An interesting one in that regard is a small Shenzhen-based company called Winner Medical
Baboons, monkeys, and exports, oh my!
Chris: And one of the things that you wrote about on your trip, you actually constructed a metaphor involving baboons, monkeys and the Chinese economy. Could you explain the connection for the benefit of our listeners who may be skeptical that you could actually pull this one off?
Tim: Sure. I am reading this book about evolutionary biology right now and they were just talking about the way different species evolve, and the author, Melvin Conner, was comparing the vervet monkey to the yellow baboon, and the vervet monkey does very well when things are good because it grows up very fast and it learns just one or two things. If it does those one or two things exceptionally well and learns to feed on just one or two things, it gets big fast. But then when those one or two food sources disappear, as naturally happens in the environment, it gets totally wiped out.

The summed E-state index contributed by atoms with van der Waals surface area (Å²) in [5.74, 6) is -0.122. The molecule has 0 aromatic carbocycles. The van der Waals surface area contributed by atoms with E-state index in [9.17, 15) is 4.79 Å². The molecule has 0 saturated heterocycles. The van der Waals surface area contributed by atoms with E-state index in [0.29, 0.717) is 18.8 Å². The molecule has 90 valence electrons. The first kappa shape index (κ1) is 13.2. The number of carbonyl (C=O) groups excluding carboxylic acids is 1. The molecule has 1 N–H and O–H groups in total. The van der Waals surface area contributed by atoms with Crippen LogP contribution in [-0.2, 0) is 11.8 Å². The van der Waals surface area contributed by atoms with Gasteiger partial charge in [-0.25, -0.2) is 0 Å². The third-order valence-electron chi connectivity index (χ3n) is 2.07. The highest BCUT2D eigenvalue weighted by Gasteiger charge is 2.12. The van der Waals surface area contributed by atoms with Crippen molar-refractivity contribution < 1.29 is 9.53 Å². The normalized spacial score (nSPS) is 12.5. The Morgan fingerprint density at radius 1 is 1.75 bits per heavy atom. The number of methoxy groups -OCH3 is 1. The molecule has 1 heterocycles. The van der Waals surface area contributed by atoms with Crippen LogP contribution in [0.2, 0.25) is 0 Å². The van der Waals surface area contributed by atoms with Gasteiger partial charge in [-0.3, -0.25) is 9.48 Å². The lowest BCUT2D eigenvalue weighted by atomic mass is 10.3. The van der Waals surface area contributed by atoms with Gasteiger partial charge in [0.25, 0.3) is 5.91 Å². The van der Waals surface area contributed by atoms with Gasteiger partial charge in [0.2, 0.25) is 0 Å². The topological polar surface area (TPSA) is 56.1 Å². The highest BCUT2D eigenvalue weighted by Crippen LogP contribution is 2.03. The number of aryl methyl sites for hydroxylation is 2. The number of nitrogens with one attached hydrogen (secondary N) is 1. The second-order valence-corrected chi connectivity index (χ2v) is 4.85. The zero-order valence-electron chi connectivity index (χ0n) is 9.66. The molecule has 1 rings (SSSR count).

The yellow baboon, on the other hand, takes much longer to grow up, but in doing so learns a lot more about its environment, becomes much more diversified. It learns to feed off of 15 to 20 things, so its population is much more stable, even as the external conditions change.
China over the last 20 years has been more like the vervet monkey than the yellow baboon. It has feasted at the trough of export manufacturing. Going forward, it would much more like to be like the yellow baboon. It would like to have a much more diversified source, or base for its economic growth, so China formerly the vervet monkey, now the yellow baboon. That is the headline.
Get more stock ideas and read more on Tim's trip to China at www.China2010.fool.com